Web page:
Dad supported his family by working in Oregon’s timber industry.
My memories include Dad taking me for a ride in his log truck when I was small and rolling down the window so that I could hear the roar of the diesel engine. No seat belts back in the day, but what a thrill to be viewing the world from such a height!
Later, he took a job at the plywood mill in Willamina, Oregon. Tucked into the foot hills of the Coast Range, Willamina is a small town with what was at the time, the largest mill in the state. It was also one of the wettest regions of Oregon, but that’s another story.
I recall Mom driving into town to deliver a forgotten lunch bucket, which I carried into him — in complete awe at the noise and the processes going on around me.
Dad was in charge of pulling large, thin strips of veneer off the green chain — hard and dangerous work. I would often sit with him on the front porch steps on a summer evening as he removed splinters from his huge strong hands.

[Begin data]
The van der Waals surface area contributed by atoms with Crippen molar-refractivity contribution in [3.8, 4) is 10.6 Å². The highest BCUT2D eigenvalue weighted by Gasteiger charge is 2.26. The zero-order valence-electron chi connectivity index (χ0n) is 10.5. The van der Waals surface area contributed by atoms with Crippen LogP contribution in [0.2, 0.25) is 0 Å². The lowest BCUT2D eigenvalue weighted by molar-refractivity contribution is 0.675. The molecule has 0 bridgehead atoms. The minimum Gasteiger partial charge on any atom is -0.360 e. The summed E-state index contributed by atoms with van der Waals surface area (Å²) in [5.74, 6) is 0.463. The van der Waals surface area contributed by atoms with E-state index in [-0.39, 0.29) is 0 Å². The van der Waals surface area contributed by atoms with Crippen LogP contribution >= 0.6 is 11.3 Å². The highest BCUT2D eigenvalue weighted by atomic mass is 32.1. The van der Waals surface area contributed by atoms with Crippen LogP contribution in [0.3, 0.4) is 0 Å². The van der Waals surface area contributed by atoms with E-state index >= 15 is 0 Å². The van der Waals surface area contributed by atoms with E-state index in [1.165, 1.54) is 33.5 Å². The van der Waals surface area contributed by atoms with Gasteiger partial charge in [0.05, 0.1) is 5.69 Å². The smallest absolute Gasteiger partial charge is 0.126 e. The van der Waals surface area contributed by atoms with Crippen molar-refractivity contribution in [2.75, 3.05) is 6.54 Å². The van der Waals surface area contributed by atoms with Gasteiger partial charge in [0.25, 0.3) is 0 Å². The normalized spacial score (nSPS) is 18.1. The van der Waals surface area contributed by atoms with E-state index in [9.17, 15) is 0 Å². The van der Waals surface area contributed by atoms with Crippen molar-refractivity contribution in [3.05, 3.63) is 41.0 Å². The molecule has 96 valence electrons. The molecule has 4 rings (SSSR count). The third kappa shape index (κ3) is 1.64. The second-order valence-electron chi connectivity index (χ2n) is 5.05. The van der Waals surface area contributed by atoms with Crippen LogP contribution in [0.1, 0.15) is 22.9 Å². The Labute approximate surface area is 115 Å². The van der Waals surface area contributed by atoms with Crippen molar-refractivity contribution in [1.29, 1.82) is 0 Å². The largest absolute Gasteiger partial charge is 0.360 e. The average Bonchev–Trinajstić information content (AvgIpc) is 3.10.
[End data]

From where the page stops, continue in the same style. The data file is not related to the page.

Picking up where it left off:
I have memories of Dad coming home sad and upset because a coworker had been injured, or worse, that day. Safety practices have improved since then, but it is still dangerous work, and likely no less hard. Because of this, I have an ongoing fascination with logging, loggers, and its history.
Every time I visit a local lumber supply store, I give an internal nod to the timber and lumber workers who provide building materials for us. Where would we be without our beloved trees and the workers to harvest and process them? I am always impressed by, and grateful for, the regenerative power of our forests.
Cutting, thinning, and forest fires, though painful to see, are vital for maintaining forest health. I remember the family driving over the Van Duzer Corridor to the coast and seeing the effects of Tillamook Burn, which was always a visceral shock. Every year that passed produced more green and taught me a lesson about wounds, healing, and growth.
Additional gifts from Dad: he taught me how to shoot a .22, play catch, and hold and swing a bat. I always enjoyed watching him sharpen Mom’s knives on his electric lathe. I was fascinated by watching and feeling the sparks as they shot off the metal as he cut a sharp new edge.
For all of your cantankerous ways, you did the hard work required to keep a roof over our heads and food on the table. Your love of the country and farming became mine.
From my perspective, the best decision Dad and Mom ever made was to move us from Minnesota to Oregon when they were young and adventurous (and sick of Minnesota heat and blizzards) and when we were small.
Thanks, Dad. Thanks, Mom.